Current methods for preparing polytene cells for viewing under a light microscope involve using a thumb, pencil, forceps or other instrument to maneuver and press the cells between a glass coverslip and slide. Only about 10 percent of the slides processed this way provide useable images and even those rarely offer crisp structural details, Novikov said.

The new approach includes two components: the use of mechanical devices to spread and flatten the cells, and the application of computer-based image processing to analyze hundreds of examples of the same chromosomes. With so many crisp images to analyze, computer algorithms can accurately calculate the number, shape and location of the chromosome bands.

“Two researchers might see the same image differently,” said graduate research assistant Mert Dikmen, who uses computer vision technologies under the supervision of Beckman Institute professor Thomas Huang to analyze the images. “Our system will give an impartial estimate of the band location. It will not be researcher-dependent. It will be objective.”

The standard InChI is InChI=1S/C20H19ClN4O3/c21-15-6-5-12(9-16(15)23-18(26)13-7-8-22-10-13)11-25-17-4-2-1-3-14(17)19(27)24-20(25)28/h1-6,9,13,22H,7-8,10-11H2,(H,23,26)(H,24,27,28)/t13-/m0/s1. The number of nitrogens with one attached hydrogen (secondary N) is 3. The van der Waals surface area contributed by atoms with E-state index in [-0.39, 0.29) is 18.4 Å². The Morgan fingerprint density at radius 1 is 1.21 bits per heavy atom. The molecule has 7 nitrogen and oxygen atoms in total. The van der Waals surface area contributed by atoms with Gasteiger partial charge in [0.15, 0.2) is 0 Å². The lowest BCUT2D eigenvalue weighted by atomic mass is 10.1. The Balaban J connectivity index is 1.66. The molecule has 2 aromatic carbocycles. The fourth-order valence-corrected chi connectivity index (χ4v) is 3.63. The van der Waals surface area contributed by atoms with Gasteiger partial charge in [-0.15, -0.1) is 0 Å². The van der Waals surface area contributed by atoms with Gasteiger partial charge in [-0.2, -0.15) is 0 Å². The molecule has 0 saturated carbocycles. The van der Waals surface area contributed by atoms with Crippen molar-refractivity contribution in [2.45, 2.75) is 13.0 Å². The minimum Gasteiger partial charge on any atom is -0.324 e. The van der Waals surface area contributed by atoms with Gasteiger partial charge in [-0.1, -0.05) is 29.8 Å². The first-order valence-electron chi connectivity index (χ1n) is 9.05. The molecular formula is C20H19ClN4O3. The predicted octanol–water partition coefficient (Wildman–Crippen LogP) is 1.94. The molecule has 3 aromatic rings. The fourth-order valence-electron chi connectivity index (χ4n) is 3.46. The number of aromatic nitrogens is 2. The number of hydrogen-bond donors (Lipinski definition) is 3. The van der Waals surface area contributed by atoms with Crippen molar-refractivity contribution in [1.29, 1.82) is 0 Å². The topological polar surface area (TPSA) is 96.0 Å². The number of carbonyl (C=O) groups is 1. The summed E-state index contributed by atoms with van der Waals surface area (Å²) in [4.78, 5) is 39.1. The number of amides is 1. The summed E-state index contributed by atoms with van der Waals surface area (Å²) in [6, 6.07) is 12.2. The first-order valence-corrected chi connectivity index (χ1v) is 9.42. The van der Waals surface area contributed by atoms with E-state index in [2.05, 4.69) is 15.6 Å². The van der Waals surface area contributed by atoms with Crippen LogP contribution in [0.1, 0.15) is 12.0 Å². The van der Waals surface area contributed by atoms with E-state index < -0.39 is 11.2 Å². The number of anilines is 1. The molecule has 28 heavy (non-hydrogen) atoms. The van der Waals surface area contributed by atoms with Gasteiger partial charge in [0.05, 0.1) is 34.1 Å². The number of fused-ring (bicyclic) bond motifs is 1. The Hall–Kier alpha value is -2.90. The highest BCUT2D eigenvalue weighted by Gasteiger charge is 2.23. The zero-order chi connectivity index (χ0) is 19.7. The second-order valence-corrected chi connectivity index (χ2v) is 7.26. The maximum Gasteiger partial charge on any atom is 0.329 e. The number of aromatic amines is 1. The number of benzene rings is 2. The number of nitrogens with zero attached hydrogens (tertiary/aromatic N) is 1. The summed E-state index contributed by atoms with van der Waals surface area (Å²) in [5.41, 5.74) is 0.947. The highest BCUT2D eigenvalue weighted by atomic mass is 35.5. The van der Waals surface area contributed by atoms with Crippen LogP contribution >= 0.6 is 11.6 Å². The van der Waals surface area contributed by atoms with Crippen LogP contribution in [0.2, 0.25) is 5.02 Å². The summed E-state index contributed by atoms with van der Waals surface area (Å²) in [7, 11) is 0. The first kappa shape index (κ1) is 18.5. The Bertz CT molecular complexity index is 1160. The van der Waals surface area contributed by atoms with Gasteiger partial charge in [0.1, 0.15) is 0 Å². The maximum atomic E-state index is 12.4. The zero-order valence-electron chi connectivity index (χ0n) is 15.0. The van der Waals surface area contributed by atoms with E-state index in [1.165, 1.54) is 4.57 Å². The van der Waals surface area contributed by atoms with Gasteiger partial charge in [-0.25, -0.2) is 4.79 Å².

To improve chromosome spreading, researchers use a rotary tool that vibrates the coverslip surface for several minutes. A simple mechanical vise applies up to two tons of force to each slide, rendering the preparations very thin and high in contrast. This allows the production of much clearer, information-packed images.

The technique has other advantages: Because it relies on light microscopy, it is faster and more economical than electron microscopy, with comparable or superior results.

With a more accurate chromosome map, researchers will next use fluorescent immunostaining of proteins that bind to specific DNA sequences. These landmarks will help them tease out the relationship of the sequence to the physical structure.

The new approach will allow scientists to answer fundamental questions about chromosome structure, Novikov said. Such questions have relevance across species.

Editor’s note: To reach, call 217-333-8372; e-mail: novikov@uiuc.edu.

Diana Yates | EurekAlert!
Further information:
http://www.uiuc.edu